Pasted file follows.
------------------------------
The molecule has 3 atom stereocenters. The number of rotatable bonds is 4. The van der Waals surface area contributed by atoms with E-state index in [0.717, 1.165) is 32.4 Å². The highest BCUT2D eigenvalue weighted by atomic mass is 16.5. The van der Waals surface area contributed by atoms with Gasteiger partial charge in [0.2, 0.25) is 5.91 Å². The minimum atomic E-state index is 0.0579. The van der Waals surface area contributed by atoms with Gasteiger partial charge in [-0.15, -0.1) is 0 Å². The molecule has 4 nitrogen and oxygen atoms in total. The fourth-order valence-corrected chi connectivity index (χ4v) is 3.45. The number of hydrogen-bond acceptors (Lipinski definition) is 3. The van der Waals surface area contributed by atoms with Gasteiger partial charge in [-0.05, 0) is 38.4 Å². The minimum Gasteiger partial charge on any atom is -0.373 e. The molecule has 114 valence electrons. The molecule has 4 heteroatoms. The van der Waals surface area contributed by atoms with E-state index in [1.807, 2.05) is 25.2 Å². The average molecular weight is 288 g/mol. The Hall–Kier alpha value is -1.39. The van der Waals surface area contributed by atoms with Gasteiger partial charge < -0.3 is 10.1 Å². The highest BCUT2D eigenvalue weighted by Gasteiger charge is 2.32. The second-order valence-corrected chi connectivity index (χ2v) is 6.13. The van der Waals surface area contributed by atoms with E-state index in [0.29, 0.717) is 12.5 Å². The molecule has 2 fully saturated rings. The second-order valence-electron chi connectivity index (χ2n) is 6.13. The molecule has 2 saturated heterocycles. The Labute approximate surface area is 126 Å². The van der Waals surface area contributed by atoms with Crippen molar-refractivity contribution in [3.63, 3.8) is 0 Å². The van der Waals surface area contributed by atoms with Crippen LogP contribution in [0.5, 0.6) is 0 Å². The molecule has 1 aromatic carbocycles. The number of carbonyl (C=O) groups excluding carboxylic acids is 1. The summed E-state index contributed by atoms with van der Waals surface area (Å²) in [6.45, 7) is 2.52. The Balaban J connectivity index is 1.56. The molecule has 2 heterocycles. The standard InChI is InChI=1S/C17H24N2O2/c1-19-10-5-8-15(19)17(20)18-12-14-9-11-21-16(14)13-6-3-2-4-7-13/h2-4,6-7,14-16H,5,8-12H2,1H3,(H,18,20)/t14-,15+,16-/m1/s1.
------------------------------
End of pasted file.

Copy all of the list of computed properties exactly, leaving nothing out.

The molecule has 3 atom stereocenters. The number of rotatable bonds is 4. The van der Waals surface area contributed by atoms with E-state index in [0.717, 1.165) is 32.4 Å². The highest BCUT2D eigenvalue weighted by atomic mass is 16.5. The van der Waals surface area contributed by atoms with Gasteiger partial charge in [0.2, 0.25) is 5.91 Å². The minimum atomic E-state index is 0.0579. The van der Waals surface area contributed by atoms with Gasteiger partial charge in [-0.15, -0.1) is 0 Å². The molecule has 4 nitrogen and oxygen atoms in total. The fourth-order valence-corrected chi connectivity index (χ4v) is 3.45. The number of hydrogen-bond acceptors (Lipinski definition) is 3. The van der Waals surface area contributed by atoms with Gasteiger partial charge in [-0.05, 0) is 38.4 Å². The minimum Gasteiger partial charge on any atom is -0.373 e. The molecule has 114 valence electrons. The molecule has 4 heteroatoms. The van der Waals surface area contributed by atoms with E-state index in [1.807, 2.05) is 25.2 Å². The average molecular weight is 288 g/mol. The Hall–Kier alpha value is -1.39. The van der Waals surface area contributed by atoms with Gasteiger partial charge < -0.3 is 10.1 Å². The highest BCUT2D eigenvalue weighted by Gasteiger charge is 2.32. The second-order valence-corrected chi connectivity index (χ2v) is 6.13. The van der Waals surface area contributed by atoms with E-state index in [0.29, 0.717) is 12.5 Å². The molecule has 2 fully saturated rings. The second-order valence-electron chi connectivity index (χ2n) is 6.13. The molecule has 2 saturated heterocycles. The Labute approximate surface area is 126 Å². The van der Waals surface area contributed by atoms with Crippen molar-refractivity contribution in [3.63, 3.8) is 0 Å². The van der Waals surface area contributed by atoms with Crippen LogP contribution in [0.5, 0.6) is 0 Å². The molecule has 1 aromatic carbocycles. The number of carbonyl (C=O) groups excluding carboxylic acids is 1. The summed E-state index contributed by atoms with van der Waals surface area (Å²) in [6.45, 7) is 2.52. The Balaban J connectivity index is 1.56. The molecule has 2 heterocycles. The standard InChI is InChI=1S/C17H24N2O2/c1-19-10-5-8-15(19)17(20)18-12-14-9-11-21-16(14)13-6-3-2-4-7-13/h2-4,6-7,14-16H,5,8-12H2,1H3,(H,18,20)/t14-,15+,16-/m1/s1.